I teach veneering and for years,
I've had my students do a small class panel, about 10" by 13".
Recently, my wife took my veneering class and she made a couple
of suggestions regarding the class.
One suggestion was to offer the
students the opportunity to make a panel that could be used as
the bottom of a serving tray. I like that idea, and did a
tutorial on how to make a rectangular serving tray. That works
for those who choose to make the tray bottom, but what about
those who choose to make the traditional student panel? What
could be made out of that?
That was my wife's second
suggestion - she suggested that the traditional student panel be
used as the top of a step stool, since she always needs a "step
up" to reach things. Thus this tutorial. I begin by assuming you
have the traditional student panel. If you don't, you can make
up a panel any way you like, including just gluing some boards
together to make the top.
This is not a "simple" project.
There are a lot of angles in this project, which requires some
calculation and special handling. You need to be careful in your
work and make sure you know the cut you're going to make, and
that you're making it in the right place. Before you cut the
expensive wood, it's always a good idea to make a prototype out
of cheap plywood or some other low cost wood.
If you find this tutorial helpful,
please send me an e-mail at firstname.lastname@example.org with "Step
Stool" in the subject line. I'd just like to know how many
people use these tutorials.
But let's get started. Here's a
picture of the class panel. It's actually the panel my wife made
And here's where we're going. This
is a picture of the completed step stool. Now let's see how this
Let me start with a few comments
about the design of a step stool. First of all, the legs should
splay out beyond the edges of the top of the stool. If the legs
don't splay out, you have a chance of tipping the stool over if
you step too far out on the edge, especially if the stool was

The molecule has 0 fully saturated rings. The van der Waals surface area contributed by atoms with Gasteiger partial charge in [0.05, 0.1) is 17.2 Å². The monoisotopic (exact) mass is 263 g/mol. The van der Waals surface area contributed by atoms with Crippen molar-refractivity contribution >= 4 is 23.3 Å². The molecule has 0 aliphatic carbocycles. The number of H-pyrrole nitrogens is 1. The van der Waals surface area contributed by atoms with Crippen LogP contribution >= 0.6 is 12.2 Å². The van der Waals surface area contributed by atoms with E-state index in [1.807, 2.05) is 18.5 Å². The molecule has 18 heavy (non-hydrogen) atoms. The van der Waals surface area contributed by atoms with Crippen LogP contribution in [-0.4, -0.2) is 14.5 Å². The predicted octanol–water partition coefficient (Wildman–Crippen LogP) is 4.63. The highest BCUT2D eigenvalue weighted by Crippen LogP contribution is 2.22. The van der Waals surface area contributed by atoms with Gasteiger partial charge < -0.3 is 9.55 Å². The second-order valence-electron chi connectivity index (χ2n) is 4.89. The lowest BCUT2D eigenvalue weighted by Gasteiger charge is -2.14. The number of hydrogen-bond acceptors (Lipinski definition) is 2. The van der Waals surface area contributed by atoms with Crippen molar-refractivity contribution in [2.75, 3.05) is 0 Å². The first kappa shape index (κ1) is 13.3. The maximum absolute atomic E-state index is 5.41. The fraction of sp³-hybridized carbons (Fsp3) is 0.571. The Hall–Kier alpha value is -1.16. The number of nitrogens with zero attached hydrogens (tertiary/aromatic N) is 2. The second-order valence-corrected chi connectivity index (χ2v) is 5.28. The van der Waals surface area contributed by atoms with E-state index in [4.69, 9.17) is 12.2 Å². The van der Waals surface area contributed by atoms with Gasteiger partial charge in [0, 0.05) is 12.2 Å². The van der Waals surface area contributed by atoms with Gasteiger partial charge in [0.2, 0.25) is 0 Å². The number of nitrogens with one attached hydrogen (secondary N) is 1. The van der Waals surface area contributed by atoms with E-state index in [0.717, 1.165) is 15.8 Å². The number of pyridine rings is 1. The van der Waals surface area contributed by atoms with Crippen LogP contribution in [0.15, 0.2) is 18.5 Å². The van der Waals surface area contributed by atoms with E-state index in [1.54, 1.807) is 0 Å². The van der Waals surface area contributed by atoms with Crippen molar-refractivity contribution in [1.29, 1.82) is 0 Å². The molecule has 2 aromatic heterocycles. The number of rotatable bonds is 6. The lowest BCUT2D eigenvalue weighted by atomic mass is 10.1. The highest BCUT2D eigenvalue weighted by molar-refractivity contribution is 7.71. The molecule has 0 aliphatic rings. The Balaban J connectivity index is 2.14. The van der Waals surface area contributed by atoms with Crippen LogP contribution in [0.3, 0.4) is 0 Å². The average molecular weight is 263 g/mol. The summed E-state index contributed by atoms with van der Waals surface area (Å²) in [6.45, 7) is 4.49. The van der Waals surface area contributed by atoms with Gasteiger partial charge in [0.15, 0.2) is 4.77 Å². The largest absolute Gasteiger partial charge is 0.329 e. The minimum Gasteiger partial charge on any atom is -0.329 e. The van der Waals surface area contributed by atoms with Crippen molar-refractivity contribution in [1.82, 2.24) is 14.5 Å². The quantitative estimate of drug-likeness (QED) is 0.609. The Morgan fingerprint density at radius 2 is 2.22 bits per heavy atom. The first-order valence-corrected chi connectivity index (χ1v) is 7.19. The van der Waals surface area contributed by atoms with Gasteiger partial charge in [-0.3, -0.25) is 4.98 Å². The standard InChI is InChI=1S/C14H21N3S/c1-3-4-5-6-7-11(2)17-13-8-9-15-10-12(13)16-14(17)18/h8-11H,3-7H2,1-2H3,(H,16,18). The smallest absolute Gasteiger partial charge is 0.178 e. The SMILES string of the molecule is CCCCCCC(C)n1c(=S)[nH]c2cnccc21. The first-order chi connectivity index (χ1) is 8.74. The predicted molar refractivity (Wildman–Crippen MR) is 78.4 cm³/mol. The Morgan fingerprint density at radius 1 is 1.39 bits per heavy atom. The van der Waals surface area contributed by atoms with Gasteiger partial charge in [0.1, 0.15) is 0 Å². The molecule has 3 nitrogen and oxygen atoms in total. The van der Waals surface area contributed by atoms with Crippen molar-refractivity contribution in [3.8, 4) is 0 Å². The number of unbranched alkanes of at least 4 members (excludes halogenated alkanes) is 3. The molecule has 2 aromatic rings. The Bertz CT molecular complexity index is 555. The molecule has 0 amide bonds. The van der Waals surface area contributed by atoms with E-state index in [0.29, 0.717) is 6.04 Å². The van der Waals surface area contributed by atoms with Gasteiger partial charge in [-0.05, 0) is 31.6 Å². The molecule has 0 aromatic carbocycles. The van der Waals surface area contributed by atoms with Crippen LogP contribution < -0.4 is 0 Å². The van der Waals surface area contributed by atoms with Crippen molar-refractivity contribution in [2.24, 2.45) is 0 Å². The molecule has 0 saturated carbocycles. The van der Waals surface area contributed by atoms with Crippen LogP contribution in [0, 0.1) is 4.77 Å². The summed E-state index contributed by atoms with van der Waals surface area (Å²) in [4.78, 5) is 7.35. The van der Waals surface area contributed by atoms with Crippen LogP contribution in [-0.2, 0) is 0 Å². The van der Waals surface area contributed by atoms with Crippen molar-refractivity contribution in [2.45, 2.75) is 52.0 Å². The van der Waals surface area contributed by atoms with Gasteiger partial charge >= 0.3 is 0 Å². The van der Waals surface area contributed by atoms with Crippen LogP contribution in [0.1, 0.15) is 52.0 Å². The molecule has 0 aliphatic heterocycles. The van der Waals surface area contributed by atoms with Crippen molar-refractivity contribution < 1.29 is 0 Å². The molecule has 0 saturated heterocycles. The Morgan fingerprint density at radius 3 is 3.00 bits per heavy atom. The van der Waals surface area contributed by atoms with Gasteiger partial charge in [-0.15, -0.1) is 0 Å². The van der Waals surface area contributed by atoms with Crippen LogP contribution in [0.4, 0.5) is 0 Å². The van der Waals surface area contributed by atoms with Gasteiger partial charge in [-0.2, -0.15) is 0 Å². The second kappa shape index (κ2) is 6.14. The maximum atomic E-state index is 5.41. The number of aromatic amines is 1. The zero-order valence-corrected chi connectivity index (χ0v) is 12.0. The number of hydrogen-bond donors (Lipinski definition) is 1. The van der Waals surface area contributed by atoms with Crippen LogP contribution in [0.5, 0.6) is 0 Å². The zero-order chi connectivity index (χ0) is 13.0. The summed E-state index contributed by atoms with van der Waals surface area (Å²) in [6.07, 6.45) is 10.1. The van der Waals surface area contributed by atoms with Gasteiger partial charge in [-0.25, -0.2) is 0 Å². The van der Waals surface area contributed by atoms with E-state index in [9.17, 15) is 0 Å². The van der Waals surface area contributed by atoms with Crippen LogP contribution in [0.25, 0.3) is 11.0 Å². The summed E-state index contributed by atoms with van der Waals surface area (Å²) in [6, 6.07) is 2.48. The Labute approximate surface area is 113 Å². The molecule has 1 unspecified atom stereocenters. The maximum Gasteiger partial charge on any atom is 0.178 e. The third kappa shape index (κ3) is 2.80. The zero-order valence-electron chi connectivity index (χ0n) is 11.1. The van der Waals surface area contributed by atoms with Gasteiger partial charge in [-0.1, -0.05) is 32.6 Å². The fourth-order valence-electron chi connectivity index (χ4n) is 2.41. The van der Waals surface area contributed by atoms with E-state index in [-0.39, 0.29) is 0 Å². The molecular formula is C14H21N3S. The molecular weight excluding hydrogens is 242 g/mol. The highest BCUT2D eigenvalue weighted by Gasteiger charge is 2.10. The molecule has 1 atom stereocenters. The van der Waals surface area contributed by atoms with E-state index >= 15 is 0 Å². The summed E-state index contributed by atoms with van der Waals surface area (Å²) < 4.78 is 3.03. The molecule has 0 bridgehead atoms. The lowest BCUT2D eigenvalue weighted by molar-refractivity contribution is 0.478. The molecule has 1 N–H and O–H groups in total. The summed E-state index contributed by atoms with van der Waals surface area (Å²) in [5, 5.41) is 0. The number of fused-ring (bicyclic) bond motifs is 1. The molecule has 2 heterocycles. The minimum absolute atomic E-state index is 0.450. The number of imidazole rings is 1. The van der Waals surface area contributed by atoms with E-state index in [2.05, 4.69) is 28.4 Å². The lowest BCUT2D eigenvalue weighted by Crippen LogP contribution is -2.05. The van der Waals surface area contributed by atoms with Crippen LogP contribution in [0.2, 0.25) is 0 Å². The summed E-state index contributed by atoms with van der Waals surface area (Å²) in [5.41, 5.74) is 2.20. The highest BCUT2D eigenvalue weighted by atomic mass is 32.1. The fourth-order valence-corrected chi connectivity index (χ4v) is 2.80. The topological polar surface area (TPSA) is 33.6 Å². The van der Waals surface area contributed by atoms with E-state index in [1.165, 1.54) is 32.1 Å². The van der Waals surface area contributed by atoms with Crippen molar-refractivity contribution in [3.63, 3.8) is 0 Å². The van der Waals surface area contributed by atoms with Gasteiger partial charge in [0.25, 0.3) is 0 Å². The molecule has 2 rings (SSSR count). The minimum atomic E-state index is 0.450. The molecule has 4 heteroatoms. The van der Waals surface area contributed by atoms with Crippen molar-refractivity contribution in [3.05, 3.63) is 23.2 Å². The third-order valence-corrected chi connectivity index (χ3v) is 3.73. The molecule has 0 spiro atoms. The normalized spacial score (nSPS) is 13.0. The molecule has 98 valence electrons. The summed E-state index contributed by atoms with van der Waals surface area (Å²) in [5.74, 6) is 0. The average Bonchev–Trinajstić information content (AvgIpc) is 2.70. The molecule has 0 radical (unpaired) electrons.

not exactly level. Think of the step stool that the railroads
The porter would alight first with the step stool and
place it so that the passenger could step on the stool to board
the car, or when leaving the car. That step stool had the legs
splayed out quite a bit to make sure it was stable as people
stepped on it.
Second, how tall should a step
stool be? If it's too short, it won't be of much use. If it's
too tall, the person will have a hard time stepping up to get on
it. I decided to make this step stool about 10" high, which I
thought was a good compromise.
For looks, I decided to have the
top of the stool overlap the base by about one inch all around.
Since the top (the student panel) is about 10" by 13", the top
of the base will be 8" on the sides, and 11" on the front and
Next design question - how much
should the legs be splayed out. The bottom of the legs needs to
be more than 10" on the sides, and more than 13 inches on the
front and back. I decided on about 12" at the bottom of the
sides and about 15" on the bottom of the front and back. Those
are just rough numbers. Doing a bit of arithmetic, those numbers
give me an angle of about 78o for the splay.
Knowing that the pieces will splay
out by 78o, I can calculate the angles required to cut the
pieces to give a perfect miter on each corner. The angles come
out to about 11.75o and about 43.75o. This is similar to cutting
crown molding so if you have experience with crown molding you
can probably calculate the angles needed.
You can find
calculators on the web which will do these calculations for you,
or contact me and I'll send you a spreadsheet.
Here's a couple of pictures showing
the size of the top of the stool.